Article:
17 March: St Patrick



‘….That last pagan king of Ireland, Cormac in the schoolpoem choked himself at Sletty southward of the Boyne. Wonder what he was eating. Something galoptious. Saint Patrick converted him to Christianity. Couldn’t swallow it all however.’
James Joyce (1882-1941) ‘Ulysses’

Here's the post I did last year for St Patrick's Day, there'll be a new post tomorrow but in the meantime enjoy this reprise.....

Before I ever went to Ireland in my late twenties I heard about it from my Uncle Aidan; my father's sister's husband. He came from Killough, a seaside village on the border between Ulster and the south. The son of the village schoolmaster and the grandson of a lighthouse keeper, he could mend anything and he’d read everything. He lit up my childhood in an extraordinary way, gave me free run of his book shelves and the two of us had a little private book club until his death. Not long after he died I swear I saw him on York railway station – a very weird experience.

I love Irish food. Some of the best meals I’ve ever eaten in my life have been in Ireland. My Proustian moment was a supper of crubeen, boiled potatoes and two sorts of soda bread with Irish butter. We ate it on a trestle table in the back room of a pub, with a plastic washing up bowl in the corner to rinse your hands after holding the pig’s trotters. And then there was the turbot at a posh restaurant in Dublin, and the seafood restaurants in Kinsale and the best, the very best chowder at a tiny pub on the Dingle peninsula overlooking the Blaskets - a bowl of snowy white soup with the delicate coral of a scallop its only decoration.

Of course there wasn’t always delicious food in Ireland. Sir Robert Peel, in one of the most passionate and tragic speeches ever heard in the House of Commons, said this in 1845.

‘Good God! are you to sit in cabinet, and consider and calculate how much diarrhea, and bloody flux, and dysentery, a people can bear before it becomes necessary for you to provide them with food?’
The speech and its consequences cost him his job and its failure to be heard cost tens of thousands of Irish men, women and children their lives.

I have a wonderful cast iron skillet. It was left on a wall at the back of a car park near the Cliffs of Moher which rise up dramatically from the Atlantic in County Clare. The pan was there when we arrived, and several hours later when we came back from a long walk it was still there, with the remains of someone’s breakfast oatmeal still in it. At that point I decided to give it a good home. So I think I need to use it in the recipe to celebrate St Patrick. Irish potatoes are the best in the world; they make even the most delicious ones you grow in your own back yard taste of straw. This is a traditional Irish recipe.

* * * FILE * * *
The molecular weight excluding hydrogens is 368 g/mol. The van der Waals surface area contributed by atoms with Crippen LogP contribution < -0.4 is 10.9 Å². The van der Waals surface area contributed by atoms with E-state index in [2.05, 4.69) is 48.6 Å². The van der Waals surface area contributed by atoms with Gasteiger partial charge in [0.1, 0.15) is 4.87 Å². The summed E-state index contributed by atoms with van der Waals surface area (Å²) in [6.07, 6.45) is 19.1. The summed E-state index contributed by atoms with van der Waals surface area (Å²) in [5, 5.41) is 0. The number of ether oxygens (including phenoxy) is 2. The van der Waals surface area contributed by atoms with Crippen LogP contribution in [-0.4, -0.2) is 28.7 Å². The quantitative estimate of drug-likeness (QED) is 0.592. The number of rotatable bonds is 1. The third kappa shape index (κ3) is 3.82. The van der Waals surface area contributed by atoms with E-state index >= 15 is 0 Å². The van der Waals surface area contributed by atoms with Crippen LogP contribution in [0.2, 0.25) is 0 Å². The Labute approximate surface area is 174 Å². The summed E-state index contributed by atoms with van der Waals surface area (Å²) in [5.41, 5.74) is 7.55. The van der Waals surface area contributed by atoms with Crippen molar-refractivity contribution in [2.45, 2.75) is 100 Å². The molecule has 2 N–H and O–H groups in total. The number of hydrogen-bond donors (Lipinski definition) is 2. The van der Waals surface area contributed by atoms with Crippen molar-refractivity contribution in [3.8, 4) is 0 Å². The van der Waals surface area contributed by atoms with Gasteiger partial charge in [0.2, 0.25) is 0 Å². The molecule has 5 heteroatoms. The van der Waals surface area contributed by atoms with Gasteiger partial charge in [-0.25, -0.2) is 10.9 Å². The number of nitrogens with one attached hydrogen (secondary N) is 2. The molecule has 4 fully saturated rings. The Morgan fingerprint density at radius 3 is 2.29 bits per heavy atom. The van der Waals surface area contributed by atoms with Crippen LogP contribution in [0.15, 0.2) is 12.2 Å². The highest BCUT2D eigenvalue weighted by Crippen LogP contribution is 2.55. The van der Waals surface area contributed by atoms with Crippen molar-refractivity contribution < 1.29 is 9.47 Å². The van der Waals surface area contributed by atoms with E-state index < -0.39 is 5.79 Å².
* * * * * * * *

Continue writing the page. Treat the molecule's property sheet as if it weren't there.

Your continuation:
Stelk
Boil floury potatoes and keep warm. Chop a bunch of spring onions finely (including some of the green bits) and fry gently in butter until soft. Mash the potatoes (I put them through a ricer – infallible) and add hot milk and all the onions to make a soft consistency, season well, then beat for a minute with a wooden spoon. Melt some butter in a pan until liquid, skim off the scummy bits and pour into jug leaving the milk solids behind. Serve the potatoes steaming hot, as you do make a well in the centre of each portion and pour in the melted butter. Dip a forkful into the butter with every mouthful. This is great with really good sausages and black pudding.

Something galoptious indeed.

NB Traditionally stelk is made by simmering the onions in the milk. I have never managed to do this without the milk splitting and leaving curdy bits all over the onions - very unappetising. Similarly the butter looks better strained of its milk solids.

Good smells exude from crumbled earth
The rough bark of humus erupts
Knots of potatoes (a clean birth)
Whose solid feel, whose wet inside
Promises taste of ground and root.
To be piled in pits; live skulls, blind eyed.

Seamus Heaney b1939 ‘At a Potato Digging’.

4 comments:

kate said...

Wonderful! Love this post Liz. I too have Irish roots deep in potato fields. My father from the borders, a place called Ballybay, made the best potatoes ever - boiled in their skins in loads of salt, peeled and then left to keep warm soaked in butter (salty of course) in the warming over. I will make the Stelk - it sounds delicious. Beautifully written - thank you Kate x

jojacaranda said...

Loving this blog Liz - the photos are fantastic, so professional, and the historical and literary background research makes it all the more special. And I also don't have to make the recipes to enjoy them!!
Looking forward to the next installment,
Jo
XXXX

Anonymous said...

I was looking for a recipe for Stelk and thus, have come across this posting. Love your medieval illustration and your cast iron skillet. I will be making this dish today to go with the other St. Patrick's Day fixings. Just last year I learned of this dish. My maiden name is Stelk, family emigrated from Germany, but perhaps they originated in Ireland!
Thanks for a lovely photo of Stelk, and Happy St. Paddy's Day!

Liz said...

Thanks so much for all the great comments..and a Happy St Patrick 2011 to all..